• Jain AG, Higgins RV, Boyle MJ. Management of low-grade squamous intraepithelial lesions during pregnancy. Am J Obstet Gynecol. 1997;177:298–302. [PubMed]
  • Kemp EA, Hakenewerth AM, Laurent SL, Gravitt PE, Stoerker J. Human papillomavirus prevalence in pregnancy. Obstet Gynecol. 1992;79:649–656. [PubMed]
  • Michelin D, Gissmann L, Street D, Potkul RK, Fisher S, Kaufmann AM, Qiao L, Schreckenberger C. Regulation of human papillomavirus type 18 in vivo: effect of estrogen and progesterone in transgenic mice. Gynecol Oncol. 1997;66:202–208. [PubMed]
  • Morrison EAB, Gammon MD, Goldberg GL, Vermund SH, Burk RD. Pregnancy and cervical infection with human papillomaviruses. Int J Gynecol Obstet. 1996;54:125–130. [PubMed]
  • Nobbenhuis MAE, Walboomers JMM, Helmerhorst ThJM, Rozendaal L, Remmink AJ, Risse EKJ, van der Linden HC, Voorhorst FJ, Kenemans P, Meijer CJLM. Relation of human papillomavirus status to cervical lesions and consequences for cervical-cancer screening: a prospective study. Lancet. 1999;354:20–25. [PubMed]
  • Nobbenhuis MAE, Helmerhorst ThJM, van den Brule AJC, Rozendaal L, Voorhorst FJ, Bezemer PD, Verheijen RHM, Meijer CJLM. Cytological regression and clearance of high-risk human papillomavirus in women with an abnormal cervical smear. Lancet. 2001;358:1782–1783. [PubMed]
  • Rando RF, Lindheim S, Hasty L, Sedlaeck TV, Woodland M, Eder C. Increased frequency of detection of human papillomavirus deoxyribonucleic acid in exfoliated cells during pregnancy. Am J Obstet Gynecol. 1989;161:50–55. [PubMed]
  • Remmink AJ, Walboomers JMM, Helmerhorst ThJM, Voorhorst FJ, Rozendaal L, Risse EKJ, Meijer CJLM, Kenemans P. The presence of persistent high-risk HPV genotypes in dysplastic cervical lesions is associated with progressive disease: natural history up to 36 months. Int J Cancer. 1995;61:306–311. [PubMed]
  • Rozendaal L, Walboomers JMM, van der Linden JC, Voorhorst FJ, Kenemans P, Helmerhorst ThJM, van Ballegooijen M, Meijer CJ. PCR based high risk HPV test in cervical cancer screening gives objective risk assessment of women with cytomorphologically normal cervical smears. Int J Cancer. 1996;68:766–769. [PubMed]
  • Rozendaal L, Westerga J, van der Linden JC, Walboomers JMM, Voorhorst FJ, Risse EKJ, Boon ME, Meijer CJ. PCR based high risk HPV testing is superior to neural network based screening for predicting incident CIN III in women with normal cytology and borderline changes. Int J Cancer. 2000;53:606–611. [PMC free article] [PubMed]
  • Peng TC, Searle CP, Shah KV, Repke JT, Johnson TRB. Prevalence of human papillomavirus infections in term pregnancy. Am J Perinat. 1990;7:189–192. [PubMed]
  • Petry KU, Kochel H, Bode U, Schedel L, Niesert S, Glaubitz M, Maschek H, Kuhnle H. Human papillomavirus is associated with the frequent detection of warty and basaloid high-grade neoplasia of the vulva and cervical neoplasia among immunocompromised women. Gynecol Oncol. 1996;60:30–34. [PubMed]
  • Saito J, Sumiyoshi H, Nakatani H, Ikeda M, Hoshiai H, Noda K. Dysplasia and HPV infection initially detected by DNA analysis in cytomorphologically normal cervical smears. Int J Gynecol Obstet. 1995;51:43–48. [PubMed]
  • Schneider A, Hotz M, Gissmann L. Increased prevalence of human papillomaviruses in the lower genital tract of pregnant women. Int J Cancer. 1987;40:198–201. [PubMed]
  • Sethi S, Müller M, Schneider A, Blettner M, Smith E, Turek L, Wahrendorf J, Gissmann L, Chang-Claude J. Serologic response to the E4, E6, and E7 proteins of human papillomavirus type 16 in pregnant women. Am J Obstet Gynecol. 1998;178:360–364. [PubMed]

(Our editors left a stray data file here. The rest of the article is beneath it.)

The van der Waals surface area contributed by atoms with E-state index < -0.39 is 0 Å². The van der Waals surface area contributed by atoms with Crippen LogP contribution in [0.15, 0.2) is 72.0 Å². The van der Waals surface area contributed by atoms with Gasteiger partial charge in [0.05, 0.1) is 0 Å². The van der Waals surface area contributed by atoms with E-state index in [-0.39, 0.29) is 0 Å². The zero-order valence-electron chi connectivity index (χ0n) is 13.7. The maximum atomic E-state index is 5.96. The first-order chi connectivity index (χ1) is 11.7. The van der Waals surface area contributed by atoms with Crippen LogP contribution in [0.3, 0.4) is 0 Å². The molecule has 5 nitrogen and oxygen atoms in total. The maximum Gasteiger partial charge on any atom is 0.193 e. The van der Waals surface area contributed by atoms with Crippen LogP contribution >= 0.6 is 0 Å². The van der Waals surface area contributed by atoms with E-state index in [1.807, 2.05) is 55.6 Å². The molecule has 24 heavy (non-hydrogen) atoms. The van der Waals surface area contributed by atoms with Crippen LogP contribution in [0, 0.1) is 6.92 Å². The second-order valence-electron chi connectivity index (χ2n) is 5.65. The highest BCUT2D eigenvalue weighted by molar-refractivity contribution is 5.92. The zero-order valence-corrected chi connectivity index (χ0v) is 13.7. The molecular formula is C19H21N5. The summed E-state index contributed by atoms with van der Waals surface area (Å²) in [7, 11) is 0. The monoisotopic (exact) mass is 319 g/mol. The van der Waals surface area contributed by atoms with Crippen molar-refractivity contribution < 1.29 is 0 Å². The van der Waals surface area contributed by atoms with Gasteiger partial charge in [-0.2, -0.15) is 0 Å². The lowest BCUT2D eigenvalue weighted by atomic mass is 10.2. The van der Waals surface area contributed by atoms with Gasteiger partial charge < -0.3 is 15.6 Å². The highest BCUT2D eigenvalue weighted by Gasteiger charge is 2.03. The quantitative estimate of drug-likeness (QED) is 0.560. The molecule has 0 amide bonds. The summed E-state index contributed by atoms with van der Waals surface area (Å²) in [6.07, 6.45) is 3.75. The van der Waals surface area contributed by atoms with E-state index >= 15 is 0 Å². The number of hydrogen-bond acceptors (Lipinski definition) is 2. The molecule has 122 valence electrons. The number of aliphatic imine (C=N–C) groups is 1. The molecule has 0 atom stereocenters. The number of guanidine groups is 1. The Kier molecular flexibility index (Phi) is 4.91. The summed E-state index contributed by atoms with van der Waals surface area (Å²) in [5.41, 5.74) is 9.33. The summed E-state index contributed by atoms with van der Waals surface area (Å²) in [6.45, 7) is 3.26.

• Sun XW, Kuhn L, Ellerbrock TV, Chiasson MA, Bush TJ, Wright TC. Human papillomavirus infection in women infected with the human immunodeficiency virus. N Engl Med J. 1997;337:1343–1349. [PubMed]
  • Tenti P, Zappatore R, Migliora P, Spinillo A, Maccarini U, De Benedittis M, Vesentini N, Marchitelli G, Silini E, Carnevali L. Latent human papillomavirus infection in pregnant women at term: a case-control study. J Infect Dis. 1997;176:277–280. [PubMed]
  • von Knebel Doeberitz M, Bauknecht T, Bartsch D, Zur Hausen H. Influence of chromosomal integration on glucocorticoid-regulated transcription of growth-stimulating papillomavirus genes E6 and E7 in cervical carcinoma cells. Proc Natl Acad Sci USA. 1991;88:1411–1415. [PMC free article] [PubMed]
  • Walboomers JMM, Jacobs MV, Manos MM, Bosch FX, Kummer A, Shah KV, Snijders PJF, Meijer CJLM, Muñoz N. Human papillomavirus is a necessary cause of invasive cervical cancer worldwide. J Pathol. 1999;189:12–19. [PubMed]
  • Yost NP, Santoso JT, McIntere DD, Iliya FA. Postpartum regression rates of antepartum cervical intraepithelial neoplasia II and III lesions. Obstet Gynecol. 1999;93:359–362. [PubMed]
  • Zielinski GD, Snijders PJF, Rozendaal L, Voorhorst FJ, Runsink AP, de Schipper FA, Meijer CJLM. High-risk HPV testing in women with borderline and mild dyskaryosis: long term follow-up data and clinical relevance. J Pathol. 2001;195:300–306. [PubMed]

Articles from British Journal of Cancer are provided here courtesy of Cancer Research UK
PubReader format: click here to try


Save items

Related citations in PubMed

See reviews...See all...

Cited by other articles in PMC

See all...


  • Compound
    PubChem chemical compound records that cite the current articles. These references are taken from those provided on submitted PubChem chemical substance records. Multiple substance records may contribute to the PubChem compound record.
  • MedGen
    Related information in MedGen
  • PubMed
    PubMed citations for these articles
  • Substance
    PubChem chemical substance records that cite the current articles. These references are taken from those provided on submitted PubChem chemical substance records.
  • Taxonomy
    Taxonomy records associated with the current articles through taxonomic information on related molecular database records (Nucleotide, Protein, Gene, SNP, Structure).
  • Taxonomy Tree
    Taxonomy Tree

Recent Activity

Your browsing activity is empty.

Activity recording is turned off.

Turn recording back on

See more...